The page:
By: Vincent Zeebregts, Country Manager Netherlands, Fortinet

The emergence of fintech startups (companies that use technology to make financial services more efficient) and new disruptive technologies are changing how banking is being done and the way financial services are being delivered. Spurred by competition from fintech startups, banks are increasingly turning to technology to improve their processes and business models in order to redefine the experience for customers.

The Economist reports that more than US$25 billion have been invested in fintech globally over the last 5 years, and fintech firms today are challenging banks in almost every product and service area they offer. In China, for example, fintech players Tencent and Alipay already hold more customers than the leading banks.

To counter this challenge, many banks are beginning to break down their internal business and technology silos, migrating legacy and transaction systems to more responsive solutions, and exploring better ways of sharing customer data. Some banks have migrated some of their legacy systems to the cloud, with employees accessing a large range of data repositories. Others banks are implementing service-oriented architectures that enable interoperability and link their front-end systems and customer interfaces to common data sources and applications.

Growing Risks Faced
With these changes, financial institutions and banks will have to process greater volumes of data. Analysts have predicted that data used by banks will increase seven-fold between now and 2020.

A lot of the data being generated includes customer financials, account information, cardholder data and transactions and personal information, all of which are regulated and potentially sensitive or private.

As digital (and mobile) transactions become commonplace, banks moving to embrace and enable the new digital economy will inevitably face increased security and data risks. They are likely to face new strains of malware and innovative phishing attacks aimed at exploiting loopholes as banks start to share more customer data between branches, mobile users, and even through the cloud.

Rising cybercrime, hacking attacks, and data leaks have boosted the importance of sophisticated security programs. The availability of more mobile smartphone platforms will also continue to expose banks to increased danger of security attacks. And Big Data breaches can also lead to serious reputational damage and legal repercussions.

In 2015, JP Morgan suffered the largest banking corporate hack ever when 83 million records were stolen. In this attack, the stolen data wasn’t credit card numbers or banking information, but emails. The hackers then used the stolen email data to manipulate the stock market.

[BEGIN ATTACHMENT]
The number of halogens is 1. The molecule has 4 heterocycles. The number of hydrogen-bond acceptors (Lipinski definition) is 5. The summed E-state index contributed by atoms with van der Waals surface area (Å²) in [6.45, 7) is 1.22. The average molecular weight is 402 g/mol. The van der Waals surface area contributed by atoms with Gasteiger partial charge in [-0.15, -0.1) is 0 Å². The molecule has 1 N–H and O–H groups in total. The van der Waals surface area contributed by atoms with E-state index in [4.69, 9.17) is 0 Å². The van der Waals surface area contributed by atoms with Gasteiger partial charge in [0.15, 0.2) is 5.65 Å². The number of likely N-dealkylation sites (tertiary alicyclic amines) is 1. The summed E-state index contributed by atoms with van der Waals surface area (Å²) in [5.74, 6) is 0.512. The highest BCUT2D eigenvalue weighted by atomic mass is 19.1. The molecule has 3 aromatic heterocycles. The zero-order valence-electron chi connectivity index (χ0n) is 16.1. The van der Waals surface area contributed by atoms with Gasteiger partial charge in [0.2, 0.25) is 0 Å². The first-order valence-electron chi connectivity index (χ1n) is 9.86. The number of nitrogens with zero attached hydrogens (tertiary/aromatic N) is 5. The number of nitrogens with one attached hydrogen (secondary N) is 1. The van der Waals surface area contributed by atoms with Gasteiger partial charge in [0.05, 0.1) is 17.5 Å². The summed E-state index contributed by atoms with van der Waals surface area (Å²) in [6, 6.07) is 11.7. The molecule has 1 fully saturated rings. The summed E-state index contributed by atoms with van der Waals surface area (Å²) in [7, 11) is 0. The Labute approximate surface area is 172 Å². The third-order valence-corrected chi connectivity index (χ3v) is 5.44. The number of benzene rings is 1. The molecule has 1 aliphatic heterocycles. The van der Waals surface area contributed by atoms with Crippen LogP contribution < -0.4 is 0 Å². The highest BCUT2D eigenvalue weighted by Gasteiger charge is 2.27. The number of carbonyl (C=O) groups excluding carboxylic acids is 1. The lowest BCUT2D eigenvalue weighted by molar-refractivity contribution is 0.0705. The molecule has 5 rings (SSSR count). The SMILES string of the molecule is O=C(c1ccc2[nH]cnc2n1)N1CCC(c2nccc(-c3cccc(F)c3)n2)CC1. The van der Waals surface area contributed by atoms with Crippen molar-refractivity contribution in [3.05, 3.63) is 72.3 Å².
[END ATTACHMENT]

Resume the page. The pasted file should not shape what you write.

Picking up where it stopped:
Will Blockchain Technology be Safe?
Financial firms, faced with the need to lower costs, improve customer service, and meet regulatory and compliance requirements, are constantly on the lookout for new financial tools.

Many are keeping up with innovation by experimenting with new technologies such as Blockchain − the software behind Bitcoin − and streamlining their IT operations.

Many digital transactions today still depend on legacy processes, and can be exposed due to inefficient oversight, untrained management, and inadequate certifications of trust.

At the same time, a key trend impacting the financial industry is that payment options are still developing and become more diversified, and many banks are still looking for a way to develop a resilient processing infrastructure.

Blockchain technology looks promising, as it offers a distributed file system where banks can keep copies of a file and agree on changes by consensus. The file is composed of blocks, where each block includes a cryptographic signature of the previous block.

Blockchain transactions promise settlements that are instantaneous, cryptographically secure, and publicly verified—all without the need for a trusted financial institution intermediary. Blockchain is also inherently more secure, as the distributed nature of the transaction actually verifies the integrity of the transactions. Plus, the transaction is transparent and cannot be changed, thus making an attack extremely difficult if not impossible.